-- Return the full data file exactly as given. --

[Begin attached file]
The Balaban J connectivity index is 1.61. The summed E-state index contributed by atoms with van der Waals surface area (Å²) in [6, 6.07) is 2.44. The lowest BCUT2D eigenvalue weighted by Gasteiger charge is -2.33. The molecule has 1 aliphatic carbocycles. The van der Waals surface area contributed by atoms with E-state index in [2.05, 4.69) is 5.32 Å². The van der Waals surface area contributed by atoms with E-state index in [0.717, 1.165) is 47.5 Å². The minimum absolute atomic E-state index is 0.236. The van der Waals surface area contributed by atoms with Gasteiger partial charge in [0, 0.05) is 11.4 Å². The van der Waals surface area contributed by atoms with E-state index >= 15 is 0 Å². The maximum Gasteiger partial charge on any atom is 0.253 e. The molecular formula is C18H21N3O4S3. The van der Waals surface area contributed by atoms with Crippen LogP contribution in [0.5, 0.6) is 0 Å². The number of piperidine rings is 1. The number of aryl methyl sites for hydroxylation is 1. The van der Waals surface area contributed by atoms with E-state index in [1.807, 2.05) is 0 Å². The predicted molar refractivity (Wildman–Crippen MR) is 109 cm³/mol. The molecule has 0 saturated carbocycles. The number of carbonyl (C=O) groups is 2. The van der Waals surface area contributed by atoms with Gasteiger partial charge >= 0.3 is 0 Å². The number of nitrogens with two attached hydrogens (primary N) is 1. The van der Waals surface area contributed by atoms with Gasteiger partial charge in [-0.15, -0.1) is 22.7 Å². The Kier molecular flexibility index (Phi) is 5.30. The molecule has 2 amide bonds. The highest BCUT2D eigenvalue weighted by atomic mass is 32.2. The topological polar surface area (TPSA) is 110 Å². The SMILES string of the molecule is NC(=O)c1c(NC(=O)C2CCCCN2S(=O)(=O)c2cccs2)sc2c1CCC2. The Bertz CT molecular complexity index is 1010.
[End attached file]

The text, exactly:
The Balaban J connectivity index is 1.61. The summed E-state index contributed by atoms with van der Waals surface area (Å²) in [6, 6.07) is 2.44. The lowest BCUT2D eigenvalue weighted by Gasteiger charge is -2.33. The molecule has 1 aliphatic carbocycles. The van der Waals surface area contributed by atoms with E-state index in [2.05, 4.69) is 5.32 Å². The van der Waals surface area contributed by atoms with E-state index in [0.717, 1.165) is 47.5 Å². The minimum absolute atomic E-state index is 0.236. The van der Waals surface area contributed by atoms with Gasteiger partial charge in [0, 0.05) is 11.4 Å². The van der Waals surface area contributed by atoms with E-state index >= 15 is 0 Å². The maximum Gasteiger partial charge on any atom is 0.253 e. The molecular formula is C18H21N3O4S3. The van der Waals surface area contributed by atoms with Crippen LogP contribution in [0.5, 0.6) is 0 Å². The number of piperidine rings is 1. The number of aryl methyl sites for hydroxylation is 1. The van der Waals surface area contributed by atoms with E-state index in [1.807, 2.05) is 0 Å². The predicted molar refractivity (Wildman–Crippen MR) is 109 cm³/mol. The molecule has 0 saturated carbocycles. The number of carbonyl (C=O) groups is 2. The van der Waals surface area contributed by atoms with Gasteiger partial charge >= 0.3 is 0 Å². The number of nitrogens with two attached hydrogens (primary N) is 1. The van der Waals surface area contributed by atoms with Gasteiger partial charge in [-0.15, -0.1) is 22.7 Å². The Kier molecular flexibility index (Phi) is 5.30. The molecule has 2 amide bonds. The highest BCUT2D eigenvalue weighted by atomic mass is 32.2. The topological polar surface area (TPSA) is 110 Å². The SMILES string of the molecule is NC(=O)c1c(NC(=O)C2CCCCN2S(=O)(=O)c2cccs2)sc2c1CCC2. The Bertz CT molecular complexity index is 1010.